How we dance with suffering, learn from it, and rise above it, is also art.

That's still not enough.

I do not appreciate it when well-meaning strangers send me mindless memes which are intended to Pollyanna me out of my pain. Forgive my turning that into a verb, but you get my meaning.

Sending me a motivational meme to get me to get out of it already speaks not at all to my journey, but solely to theirs. As it is with us all. We are always and forever trying to heal or fix something in others which is not yet fixed in us.

But let's go larger here.

The way I see it, art begins for us the moment we are born.

Photo by Lawrence Crayton / Unsplash

We are beautiful because we were born.

Interestingly that is at direct odds with certain religious teachings. Stay with me here.

Our consciousness is also art. What we do with it after we are up and moving of our own accord may or may not be art. That's up to us.

I'm not going to address those who are so sick as to believe harming others, or self-harm, is its own form of art; that has no place here. This is about how we turn dross into gold, and when, sometimes, it's just not always possible.

It may well be true we don't require pain to be an artist, but I believe it true that we need art to help us make sense of pain.

In fact without some kind of art we really are lost.

Any kind of art, ranging from dance and yoga to writing to painting to sculpture.

To live a good life despite everything.

To plunge into work to save the planet, elephants, bees, trees. To make battered women safe, making a canvas come alive, to providing counseling to those struggling with the lack of art in their own lives.

In some cases, just learning to breathe deeply is an art, when pain and and stress suck the breath right out of us. Been there, too.

As a writer all my life, I've used a journal to process events and feelings. It's allowed me to navigate some awful events, creating a safe conversation, often in code, when speaking to anyone else- an adult, a religious figure, a teacher, a commanding officer- was a seriously bad mistake.

There are billions of other versions of pain of every kind demanding to be understood. We scream to the heavens- I've done it recently- begging to understand. Why me, becomes why not me, which becomes the existential question into which we somersault without a safety net.

Then those questions dissolve into uselessness when there simply is no answer at all. Not all, other than some Calvinist/Catholic self-flaggelation theory that we were sinners at conception and by god should be punished for simply having insulted our Creator by showing up.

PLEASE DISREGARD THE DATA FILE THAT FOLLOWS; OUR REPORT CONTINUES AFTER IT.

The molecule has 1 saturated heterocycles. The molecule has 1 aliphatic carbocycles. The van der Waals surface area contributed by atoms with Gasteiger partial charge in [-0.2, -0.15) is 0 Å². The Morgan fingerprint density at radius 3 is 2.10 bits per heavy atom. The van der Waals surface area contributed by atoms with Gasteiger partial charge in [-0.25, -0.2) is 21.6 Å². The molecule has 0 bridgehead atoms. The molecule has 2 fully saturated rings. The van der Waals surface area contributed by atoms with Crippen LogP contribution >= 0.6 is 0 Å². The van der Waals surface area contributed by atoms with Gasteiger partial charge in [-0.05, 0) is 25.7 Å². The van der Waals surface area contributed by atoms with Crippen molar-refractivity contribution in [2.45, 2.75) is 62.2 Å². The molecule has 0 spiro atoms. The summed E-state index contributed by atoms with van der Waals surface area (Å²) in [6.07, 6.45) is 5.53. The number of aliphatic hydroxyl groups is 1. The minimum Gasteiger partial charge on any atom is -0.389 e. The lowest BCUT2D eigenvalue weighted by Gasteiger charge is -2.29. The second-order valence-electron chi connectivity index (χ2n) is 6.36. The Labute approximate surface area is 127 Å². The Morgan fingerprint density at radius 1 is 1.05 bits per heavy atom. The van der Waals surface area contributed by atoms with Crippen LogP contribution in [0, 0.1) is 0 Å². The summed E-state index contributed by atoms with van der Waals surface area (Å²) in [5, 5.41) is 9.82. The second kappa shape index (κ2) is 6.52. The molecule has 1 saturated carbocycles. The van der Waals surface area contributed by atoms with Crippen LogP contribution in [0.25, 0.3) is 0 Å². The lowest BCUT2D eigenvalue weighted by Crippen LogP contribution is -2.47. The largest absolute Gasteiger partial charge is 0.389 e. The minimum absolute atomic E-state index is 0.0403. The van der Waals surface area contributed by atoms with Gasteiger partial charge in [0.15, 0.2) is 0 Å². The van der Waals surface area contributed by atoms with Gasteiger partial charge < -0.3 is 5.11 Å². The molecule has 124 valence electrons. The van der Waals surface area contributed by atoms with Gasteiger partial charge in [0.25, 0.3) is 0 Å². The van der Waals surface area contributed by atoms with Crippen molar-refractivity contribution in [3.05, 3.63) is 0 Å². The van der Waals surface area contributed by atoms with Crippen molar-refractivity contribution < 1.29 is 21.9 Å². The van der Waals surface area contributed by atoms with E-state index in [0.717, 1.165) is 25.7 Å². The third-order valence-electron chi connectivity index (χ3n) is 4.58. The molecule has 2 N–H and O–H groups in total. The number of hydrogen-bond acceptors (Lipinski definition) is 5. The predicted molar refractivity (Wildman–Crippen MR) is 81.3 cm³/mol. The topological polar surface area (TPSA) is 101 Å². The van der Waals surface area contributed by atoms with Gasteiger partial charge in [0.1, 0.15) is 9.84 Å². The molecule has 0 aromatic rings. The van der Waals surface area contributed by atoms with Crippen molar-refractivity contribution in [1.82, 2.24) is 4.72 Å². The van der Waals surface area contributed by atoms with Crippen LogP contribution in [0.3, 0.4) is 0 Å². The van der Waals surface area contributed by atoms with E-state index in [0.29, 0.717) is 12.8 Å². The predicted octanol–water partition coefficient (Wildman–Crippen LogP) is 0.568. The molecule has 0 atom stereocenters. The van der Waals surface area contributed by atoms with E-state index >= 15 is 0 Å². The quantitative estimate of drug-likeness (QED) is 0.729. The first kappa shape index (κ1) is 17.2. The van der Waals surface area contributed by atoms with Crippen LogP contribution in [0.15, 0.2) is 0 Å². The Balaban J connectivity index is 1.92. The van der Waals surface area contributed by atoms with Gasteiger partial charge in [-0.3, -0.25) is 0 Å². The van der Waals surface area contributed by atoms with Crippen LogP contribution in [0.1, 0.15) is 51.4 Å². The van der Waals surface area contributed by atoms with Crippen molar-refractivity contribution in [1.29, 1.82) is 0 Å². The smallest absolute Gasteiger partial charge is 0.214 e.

Here you go for reference:

Psalm 51:5 “Surely I was sinful at birth, sinful from the time my mother conceived me.”

No we are not born sinners. No we are not evil at conception. You may choose to disagree with me but for my part, this human-penned line stands as one of man's great sins against mankind, one of its most unforgivable cruelties.

It leads us to ask all the wrong questions, when truthfully, I have to wonder if there really are any right questions.

It's arguable a great many of us feel the same way right now. Right when we have undergone several of the most important events of our new century- Covid, George Floyd and the attacks on the American Democracy among them- a great many of us are in, or certainly claim to be, in a lot of pain. Our society at large is in pain, for reasons that many members of it don't want questioned.

We're all being tasked to keep on anyway.

There is great art in the fight for justice, too.

This is what the great, aforementioned Toni Morrison said:

“There is no time for despair, no place for self-pity, no need for silence, no room for fear. We speak, we write, we do language. That is how civilizations heal.”

There is great art to fight for justice. For rights, be it racial, gender, for the right to clean air and water, for animals, for Nature to even survive.  The Author of our greatest possible art is in pain.

I have to wonder if that's the message, you know?

We're so busy feeling sorry for ourselves that we keep damaging the single greatest source of our healing to try to salve pain that can only be healed in Her presence. Feels right. Might be. Might not be.

Juan Borges, who was blind for thirty years by the time he wrote this, said:

“All that happens to us, including our humiliations, our misfortunes, our embarrassments, all is given to us as raw material, as clay, so that we may shape our art.”

Borges was thought to have become creative in brand new ways after he became blind at 55. Who knows where any of us might have turned up without challenge, disability, pain?

Truth is I have no great truths to share.  No stunning insights. I only have more questions.

Leo Tolstoy had similar questions. To that, please see this issue of The Marginalian:

Leo Tolstoy on Finding Meaning in a Meaningless World